Science Fair Project Encyclopedia
List of counties in Delaware
Delaware's Three Counties
- Kent County: Formed in 1685 by William Penn as St. Jones County; later renamed to Kent County. County seat: Dover.
- New Castle County: First settlement in 1673 by Dutch settlers. Upon transfer of Dutch colonies to England in 1682, borders establshed in 1685 by William Penn. County seat: Wilmington.
- Sussex County: Taken from the Dutch in 1674 upon transfer of Dutch colonies to England. Border in dispute with Lord Baltimore; claimed by the Duke of York as Deale County and by Lord Baltimore as Durham County. Subsequently renamed Sussex County in 1682 by William Penn. Dispute dragged on between Penn and Lord Baltimore and their heirs for many years through the English judicial system; borders finally fixed for all time by the Mason-Dixon Survey. County seat: Georgetown.
Legal Status of Delaware's Counties
It is not true, as some Internet sites say, that Delaware has abolished its counties. It is true that property taxation was originally based on the hundred, a Saxon unit in early England, instead of counties. Today, though, property taxes are levied by the municipality (if the property is in a city or town) and the county and the school district the property is in.
The hundred still legally exists; in fact, there are 33 hundreds in the state, the boundaries of all of which are fixed by law. However, the hundred is largely an anachronism now, the primary purpose of which seems to be to show up on property deeds to identify the location of the parcel being transferred.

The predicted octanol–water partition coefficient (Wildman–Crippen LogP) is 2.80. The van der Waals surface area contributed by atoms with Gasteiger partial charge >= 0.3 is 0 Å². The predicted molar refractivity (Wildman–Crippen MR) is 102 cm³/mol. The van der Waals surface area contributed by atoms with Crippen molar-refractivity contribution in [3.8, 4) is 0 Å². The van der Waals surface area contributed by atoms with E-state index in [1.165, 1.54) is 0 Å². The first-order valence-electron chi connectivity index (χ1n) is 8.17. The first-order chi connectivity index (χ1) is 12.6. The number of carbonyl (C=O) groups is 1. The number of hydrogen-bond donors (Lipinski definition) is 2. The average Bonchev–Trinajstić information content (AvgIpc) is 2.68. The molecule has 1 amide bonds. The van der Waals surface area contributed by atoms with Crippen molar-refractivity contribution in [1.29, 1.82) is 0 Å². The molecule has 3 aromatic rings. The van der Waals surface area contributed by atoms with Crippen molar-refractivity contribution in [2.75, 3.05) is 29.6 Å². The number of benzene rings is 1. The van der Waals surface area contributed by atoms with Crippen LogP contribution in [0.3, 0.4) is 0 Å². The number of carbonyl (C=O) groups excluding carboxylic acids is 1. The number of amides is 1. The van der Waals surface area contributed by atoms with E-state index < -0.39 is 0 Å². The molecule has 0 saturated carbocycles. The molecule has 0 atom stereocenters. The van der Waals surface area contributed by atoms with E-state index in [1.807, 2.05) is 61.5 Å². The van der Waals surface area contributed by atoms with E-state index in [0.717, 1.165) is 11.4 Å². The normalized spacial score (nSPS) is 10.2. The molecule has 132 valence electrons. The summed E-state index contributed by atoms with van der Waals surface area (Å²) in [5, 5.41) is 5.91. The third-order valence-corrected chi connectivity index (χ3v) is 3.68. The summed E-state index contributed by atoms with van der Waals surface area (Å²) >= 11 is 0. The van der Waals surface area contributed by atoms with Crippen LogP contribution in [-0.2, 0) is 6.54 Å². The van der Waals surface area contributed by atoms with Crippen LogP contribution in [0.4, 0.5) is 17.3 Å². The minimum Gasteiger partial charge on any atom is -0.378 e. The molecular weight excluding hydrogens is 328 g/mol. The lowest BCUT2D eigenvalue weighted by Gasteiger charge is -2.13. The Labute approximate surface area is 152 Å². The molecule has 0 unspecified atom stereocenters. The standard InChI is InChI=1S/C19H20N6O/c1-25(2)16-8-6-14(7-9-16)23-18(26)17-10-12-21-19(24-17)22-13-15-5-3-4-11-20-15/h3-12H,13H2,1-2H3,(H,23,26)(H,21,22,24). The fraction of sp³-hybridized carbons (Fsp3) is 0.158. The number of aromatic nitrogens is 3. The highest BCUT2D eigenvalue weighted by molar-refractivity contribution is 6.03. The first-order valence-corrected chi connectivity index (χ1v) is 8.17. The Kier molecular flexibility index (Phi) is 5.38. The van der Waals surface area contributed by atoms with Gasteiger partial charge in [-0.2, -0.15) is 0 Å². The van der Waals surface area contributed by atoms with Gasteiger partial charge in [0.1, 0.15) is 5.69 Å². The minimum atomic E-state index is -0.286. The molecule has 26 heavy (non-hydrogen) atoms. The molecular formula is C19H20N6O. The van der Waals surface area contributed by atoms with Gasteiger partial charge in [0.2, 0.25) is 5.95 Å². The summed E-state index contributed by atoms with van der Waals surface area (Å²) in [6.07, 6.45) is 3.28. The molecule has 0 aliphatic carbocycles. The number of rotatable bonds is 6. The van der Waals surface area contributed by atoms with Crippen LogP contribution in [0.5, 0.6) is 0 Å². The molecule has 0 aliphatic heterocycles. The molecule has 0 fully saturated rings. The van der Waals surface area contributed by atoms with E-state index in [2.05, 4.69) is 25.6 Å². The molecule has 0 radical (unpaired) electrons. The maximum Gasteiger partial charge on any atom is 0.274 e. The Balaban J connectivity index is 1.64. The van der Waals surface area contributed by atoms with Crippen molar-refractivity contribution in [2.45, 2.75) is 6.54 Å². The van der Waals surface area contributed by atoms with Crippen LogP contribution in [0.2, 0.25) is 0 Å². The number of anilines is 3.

Each county also has its own elected executive officials and legislative body. However, many functions which in larger states are handled by individual counties -- such as law-enforcement, the judiciary, road maintenance, etc. -- have in Delaware been assumed by the state government.
Law-enforcement services in unincorporated areas of the state (i.e., most of the state) are handled by the Delaware State Police (and, in New Castle County, the New Castle County Police ). The sheriffs of the three counties have no official law-enforcement duties other than service of legal process and holding prisoners at the courthouse. Even courthouse security duties have been assumed by the Delaware Capitol Police . 
However, Robert L. Reed, the Sheriff of Sussex County, is currently embroiled in a legal battle with the Sussex County Council and the Delaware Attorney General over his authority to equip his deputies' vehicles with emergency lights and sirens. He claims that the Delaware Constitution makes the Sheriff the chief law-enforcement officer of the county with powers of arrest. The State disagrees. The dispute escalated to the point where the Delaware Division of Motor Vehicles suspended the registrations of the Sheriff's vehicles which were so equipped.  Although Reed relented and removed at least some of the lights, , and a court challenge to the Attorney General's interpretation of the law was dismissed on procedural grounds, it is possible that legislative action may yet be taken to grant law-enforcement powers to the Sheriff. (This also occurred in Pennsylvania, where it took a decision of the Pennsylvania Supreme Court and an act of the General Assembly of Pennsylvania to give such powers to sheriff's deputies and constables.)
External links to county webpages
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